Background. Developmental Language Disorder (DLD) is frequent in childhood and may have long-term sequelae. By employing an evidence-based approach, this scoping review aims at identifying (a) early predictors of DLD; (b) the optimal age range for the use of screening and diagnostic tools; (c) effective diagnostic tools in preschool children. Methods. We considered systematic reviews, meta-analyses, and primary observational studies with control groups on predictive, sensitivity and specificity values of screening and diagnostic tools and psycholinguistic measures for the assessment of DLD in preschool children. We identified 37 studies, consisting of 10 systematic reviews and 27 primary studies. Results. Delay in gesture production, receptive and/or expressive vocabulary, syntactic comprehension, or word combination up to 30 months emerged as early predictors of DLD, a family history of DLD appeared to be a major risk factor, and low socioeconomic status and environmental input were reported as risk factors with lower predictive power. Optimal time for screening is suggested between age 2 and 3, for diagnosis around age 4. Because of the high variability of sensitivity and specificity values, joint use of standardized and psycholinguistic measures is suggested to increase diagnostic accuracy. Conclusions. Monitoring risk situations and employing caregivers’ reports, clinical assessment and multiple linguistic measures are fundamental for an early identification of DLD and timely interventions.

Developmental language disorder: Early predictors, age for the diagnosis, and diagnostic tools. A scoping review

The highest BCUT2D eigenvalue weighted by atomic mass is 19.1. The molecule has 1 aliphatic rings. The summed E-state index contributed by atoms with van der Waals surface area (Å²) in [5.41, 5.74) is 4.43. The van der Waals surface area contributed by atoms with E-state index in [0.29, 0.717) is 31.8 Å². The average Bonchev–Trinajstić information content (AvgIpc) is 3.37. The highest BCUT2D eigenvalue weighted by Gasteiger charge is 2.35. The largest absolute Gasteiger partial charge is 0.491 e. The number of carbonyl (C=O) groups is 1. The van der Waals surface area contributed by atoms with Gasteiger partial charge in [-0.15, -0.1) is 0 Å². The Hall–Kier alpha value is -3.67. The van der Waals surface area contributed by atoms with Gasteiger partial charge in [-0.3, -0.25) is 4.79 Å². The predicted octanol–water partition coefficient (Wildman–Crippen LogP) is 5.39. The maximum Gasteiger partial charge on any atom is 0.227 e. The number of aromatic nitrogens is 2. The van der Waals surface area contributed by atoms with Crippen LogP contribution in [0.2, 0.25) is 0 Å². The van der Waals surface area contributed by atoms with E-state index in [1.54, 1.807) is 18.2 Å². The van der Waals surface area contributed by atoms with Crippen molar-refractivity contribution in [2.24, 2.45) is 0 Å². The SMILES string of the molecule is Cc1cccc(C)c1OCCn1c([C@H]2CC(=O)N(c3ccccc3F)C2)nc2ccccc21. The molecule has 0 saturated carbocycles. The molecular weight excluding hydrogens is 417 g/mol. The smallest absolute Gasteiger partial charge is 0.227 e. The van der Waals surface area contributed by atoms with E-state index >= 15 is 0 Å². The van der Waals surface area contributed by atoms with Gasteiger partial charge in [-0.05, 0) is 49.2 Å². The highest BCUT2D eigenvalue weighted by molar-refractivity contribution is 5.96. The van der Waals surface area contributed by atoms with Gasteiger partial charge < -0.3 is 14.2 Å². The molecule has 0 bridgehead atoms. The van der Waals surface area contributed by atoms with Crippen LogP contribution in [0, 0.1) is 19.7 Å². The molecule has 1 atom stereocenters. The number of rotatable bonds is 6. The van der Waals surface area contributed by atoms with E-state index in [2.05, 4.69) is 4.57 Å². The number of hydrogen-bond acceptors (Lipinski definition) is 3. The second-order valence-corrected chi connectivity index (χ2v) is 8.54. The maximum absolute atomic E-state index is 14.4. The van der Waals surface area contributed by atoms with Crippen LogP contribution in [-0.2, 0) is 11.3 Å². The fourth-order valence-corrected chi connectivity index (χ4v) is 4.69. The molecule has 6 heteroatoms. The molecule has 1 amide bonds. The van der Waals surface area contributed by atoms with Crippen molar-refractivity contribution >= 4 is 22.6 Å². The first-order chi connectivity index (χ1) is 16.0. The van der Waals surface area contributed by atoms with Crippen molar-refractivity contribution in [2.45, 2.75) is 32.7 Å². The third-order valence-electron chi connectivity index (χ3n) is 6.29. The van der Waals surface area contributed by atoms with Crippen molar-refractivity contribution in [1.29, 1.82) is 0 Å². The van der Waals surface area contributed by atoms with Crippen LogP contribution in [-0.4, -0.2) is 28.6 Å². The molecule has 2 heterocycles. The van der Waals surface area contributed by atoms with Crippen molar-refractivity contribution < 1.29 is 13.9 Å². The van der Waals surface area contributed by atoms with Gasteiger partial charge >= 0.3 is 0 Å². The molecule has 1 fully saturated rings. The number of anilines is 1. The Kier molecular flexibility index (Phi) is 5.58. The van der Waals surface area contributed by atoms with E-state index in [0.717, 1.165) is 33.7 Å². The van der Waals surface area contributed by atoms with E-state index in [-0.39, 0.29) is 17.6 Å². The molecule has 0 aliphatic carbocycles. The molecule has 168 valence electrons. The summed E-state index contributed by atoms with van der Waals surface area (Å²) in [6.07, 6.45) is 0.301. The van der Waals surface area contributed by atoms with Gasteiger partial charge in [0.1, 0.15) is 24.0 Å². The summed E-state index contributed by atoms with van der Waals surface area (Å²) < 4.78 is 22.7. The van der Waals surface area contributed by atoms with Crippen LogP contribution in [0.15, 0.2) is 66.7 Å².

Carretti B.;Michelazzo L.;Termine C.;D'amico S.;Levorato M. C.;Lorusso M. L.
2021

Abstract

Background. Developmental Language Disorder (DLD) is frequent in childhood and may have long-term sequelae. By employing an evidence-based approach, this scoping review aims at identifying (a) early predictors of DLD; (b) the optimal age range for the use of screening and diagnostic tools; (c) effective diagnostic tools in preschool children. Methods. We considered systematic reviews, meta-analyses, and primary observational studies with control groups on predictive, sensitivity and specificity values of screening and diagnostic tools and psycholinguistic measures for the assessment of DLD in preschool children. We identified 37 studies, consisting of 10 systematic reviews and 27 primary studies. Results. Delay in gesture production, receptive and/or expressive vocabulary, syntactic comprehension, or word combination up to 30 months emerged as early predictors of DLD, a family history of DLD appeared to be a major risk factor, and low socioeconomic status and environmental input were reported as risk factors with lower predictive power. Optimal time for screening is suggested between age 2 and 3, for diagnosis around age 4. Because of the high variability of sensitivity and specificity values, joint use of standardized and psycholinguistic measures is suggested to increase diagnostic accuracy. Conclusions. Monitoring risk situations and employing caregivers’ reports, clinical assessment and multiple linguistic measures are fundamental for an early identification of DLD and timely interventions.
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Utilizza questo identificativo per citare o creare un link a questo documento: http://hdl.handle.net/11577/3444855
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